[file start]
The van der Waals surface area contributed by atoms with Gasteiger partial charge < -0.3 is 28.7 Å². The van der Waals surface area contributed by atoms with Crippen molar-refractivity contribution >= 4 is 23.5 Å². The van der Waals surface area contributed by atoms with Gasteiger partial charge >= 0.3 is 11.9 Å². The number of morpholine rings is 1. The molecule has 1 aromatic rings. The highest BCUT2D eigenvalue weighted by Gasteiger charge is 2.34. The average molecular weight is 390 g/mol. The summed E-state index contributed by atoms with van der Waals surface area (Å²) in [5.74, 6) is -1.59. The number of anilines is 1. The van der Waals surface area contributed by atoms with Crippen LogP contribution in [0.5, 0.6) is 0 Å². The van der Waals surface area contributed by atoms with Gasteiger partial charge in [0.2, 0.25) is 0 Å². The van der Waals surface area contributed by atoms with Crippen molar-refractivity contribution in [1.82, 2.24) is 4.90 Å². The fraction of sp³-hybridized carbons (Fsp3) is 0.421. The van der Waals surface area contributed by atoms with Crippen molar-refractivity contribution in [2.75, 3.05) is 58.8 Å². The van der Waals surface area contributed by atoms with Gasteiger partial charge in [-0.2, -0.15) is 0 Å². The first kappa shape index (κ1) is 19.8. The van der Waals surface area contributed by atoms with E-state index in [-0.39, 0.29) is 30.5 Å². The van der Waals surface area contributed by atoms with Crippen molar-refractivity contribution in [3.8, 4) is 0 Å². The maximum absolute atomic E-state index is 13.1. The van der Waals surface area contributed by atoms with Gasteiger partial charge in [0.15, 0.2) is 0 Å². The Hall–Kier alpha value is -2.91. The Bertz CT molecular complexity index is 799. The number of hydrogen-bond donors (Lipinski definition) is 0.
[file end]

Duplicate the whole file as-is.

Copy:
The van der Waals surface area contributed by atoms with Gasteiger partial charge < -0.3 is 28.7 Å². The van der Waals surface area contributed by atoms with Crippen molar-refractivity contribution >= 4 is 23.5 Å². The van der Waals surface area contributed by atoms with Gasteiger partial charge >= 0.3 is 11.9 Å². The number of morpholine rings is 1. The molecule has 1 aromatic rings. The highest BCUT2D eigenvalue weighted by Gasteiger charge is 2.34. The average molecular weight is 390 g/mol. The summed E-state index contributed by atoms with van der Waals surface area (Å²) in [5.74, 6) is -1.59. The number of anilines is 1. The van der Waals surface area contributed by atoms with Crippen LogP contribution in [0.5, 0.6) is 0 Å². The van der Waals surface area contributed by atoms with Gasteiger partial charge in [0.2, 0.25) is 0 Å². The van der Waals surface area contributed by atoms with Crippen molar-refractivity contribution in [1.82, 2.24) is 4.90 Å². The fraction of sp³-hybridized carbons (Fsp3) is 0.421. The van der Waals surface area contributed by atoms with Crippen molar-refractivity contribution in [2.75, 3.05) is 58.8 Å². The van der Waals surface area contributed by atoms with Gasteiger partial charge in [-0.2, -0.15) is 0 Å². The first kappa shape index (κ1) is 19.8. The van der Waals surface area contributed by atoms with E-state index in [-0.39, 0.29) is 30.5 Å². The van der Waals surface area contributed by atoms with Crippen molar-refractivity contribution in [3.8, 4) is 0 Å². The maximum absolute atomic E-state index is 13.1. The van der Waals surface area contributed by atoms with Gasteiger partial charge in [0.15, 0.2) is 0 Å². The Hall–Kier alpha value is -2.91. The Bertz CT molecular complexity index is 799. The number of hydrogen-bond donors (Lipinski definition) is 0.